(1939) is an unusual
book in the Queen canon. It is certainly not centered on deduction, or the
other things that make most of EQ great. Things which one could find
disturbing although the storytelling of the book is much more
advanced. EQ tries to create a new hero for the book, and get him involved
in romantic adventures. The story succeeds admirably as romantic fiction. If
you are going to enjoy it, you just have to accept the book on its own
terms, and adjust yourself to its orientation away from EQ's traditions. (Michael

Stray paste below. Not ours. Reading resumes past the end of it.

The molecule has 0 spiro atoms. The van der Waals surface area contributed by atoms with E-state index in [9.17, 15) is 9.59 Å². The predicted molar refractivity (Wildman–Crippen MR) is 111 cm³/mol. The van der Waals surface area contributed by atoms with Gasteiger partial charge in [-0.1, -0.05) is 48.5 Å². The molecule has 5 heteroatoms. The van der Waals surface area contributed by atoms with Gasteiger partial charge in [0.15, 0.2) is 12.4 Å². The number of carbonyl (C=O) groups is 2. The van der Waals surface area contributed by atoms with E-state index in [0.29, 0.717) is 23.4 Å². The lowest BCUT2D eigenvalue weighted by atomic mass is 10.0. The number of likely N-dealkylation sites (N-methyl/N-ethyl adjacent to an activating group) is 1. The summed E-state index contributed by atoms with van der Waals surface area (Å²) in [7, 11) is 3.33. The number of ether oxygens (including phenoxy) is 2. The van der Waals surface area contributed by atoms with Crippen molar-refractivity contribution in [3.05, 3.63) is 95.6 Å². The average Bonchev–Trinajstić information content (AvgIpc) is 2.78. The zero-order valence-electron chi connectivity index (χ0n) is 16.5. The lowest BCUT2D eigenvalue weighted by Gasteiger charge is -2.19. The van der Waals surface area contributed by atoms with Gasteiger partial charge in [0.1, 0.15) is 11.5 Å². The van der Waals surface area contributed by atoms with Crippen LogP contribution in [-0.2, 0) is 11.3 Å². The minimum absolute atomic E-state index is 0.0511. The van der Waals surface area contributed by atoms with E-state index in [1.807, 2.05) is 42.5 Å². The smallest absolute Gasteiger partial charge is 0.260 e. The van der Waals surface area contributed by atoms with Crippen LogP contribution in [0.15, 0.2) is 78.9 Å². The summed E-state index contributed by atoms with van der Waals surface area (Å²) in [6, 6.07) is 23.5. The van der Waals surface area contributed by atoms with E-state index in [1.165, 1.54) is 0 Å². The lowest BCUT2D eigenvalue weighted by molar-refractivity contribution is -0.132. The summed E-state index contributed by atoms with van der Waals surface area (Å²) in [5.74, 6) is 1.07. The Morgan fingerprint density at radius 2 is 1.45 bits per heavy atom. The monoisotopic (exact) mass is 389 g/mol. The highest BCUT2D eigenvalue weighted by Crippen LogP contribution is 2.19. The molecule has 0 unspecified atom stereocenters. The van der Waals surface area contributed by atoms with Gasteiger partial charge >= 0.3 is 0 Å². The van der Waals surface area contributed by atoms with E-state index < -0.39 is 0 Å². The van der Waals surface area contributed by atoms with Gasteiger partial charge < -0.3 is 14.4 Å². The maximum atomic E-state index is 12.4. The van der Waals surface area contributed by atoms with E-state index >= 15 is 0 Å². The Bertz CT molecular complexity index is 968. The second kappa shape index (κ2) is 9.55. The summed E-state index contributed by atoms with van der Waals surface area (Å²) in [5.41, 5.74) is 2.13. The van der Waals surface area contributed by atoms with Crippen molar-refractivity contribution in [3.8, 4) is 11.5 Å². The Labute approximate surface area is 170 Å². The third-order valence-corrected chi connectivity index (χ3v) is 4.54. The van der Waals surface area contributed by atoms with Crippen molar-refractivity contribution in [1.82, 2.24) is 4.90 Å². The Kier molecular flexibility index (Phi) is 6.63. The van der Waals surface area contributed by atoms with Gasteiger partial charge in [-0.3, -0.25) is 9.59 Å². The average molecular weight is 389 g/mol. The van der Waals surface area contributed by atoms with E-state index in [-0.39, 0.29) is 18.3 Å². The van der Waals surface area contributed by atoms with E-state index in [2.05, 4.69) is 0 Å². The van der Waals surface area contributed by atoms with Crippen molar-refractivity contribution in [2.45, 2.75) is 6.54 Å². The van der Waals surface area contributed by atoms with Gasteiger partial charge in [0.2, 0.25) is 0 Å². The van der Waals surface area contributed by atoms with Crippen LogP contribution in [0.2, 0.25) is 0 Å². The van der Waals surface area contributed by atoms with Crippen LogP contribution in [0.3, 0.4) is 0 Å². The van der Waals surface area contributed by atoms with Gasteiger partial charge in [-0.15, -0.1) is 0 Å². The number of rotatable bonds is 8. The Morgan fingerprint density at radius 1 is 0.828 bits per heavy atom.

|Above left: Add by
Stokes for "The Dragon's Teeth"
Above right: Kim Novak posing in front of a book stand with the Pocket Book edition for Ellery Queen's The Virgin Heiresses (1954) in the middle (third from the bottom). Click for the larger version.
|Cadmus Cole was missing at sea. The story is set in
N.Y. City, Hollywood and Tarrytown (in the "Villanoy" room 1726).
A little while back the Ellery Queen detective agency was founded by Beau Rummell. His father Johnny Rumell was chief inspector of the narcotics department, and Beau was born in Cherry street, N.Y. in 1914. He wore a moustache and impersonated Ellery on two occasions, once in Hollywood and once in Tarrytown.
Ellery smokes and had appendicitis. He was hospitalized in Adirondacks and was several weeks out.
After this case Ellery immediately starts on a new case.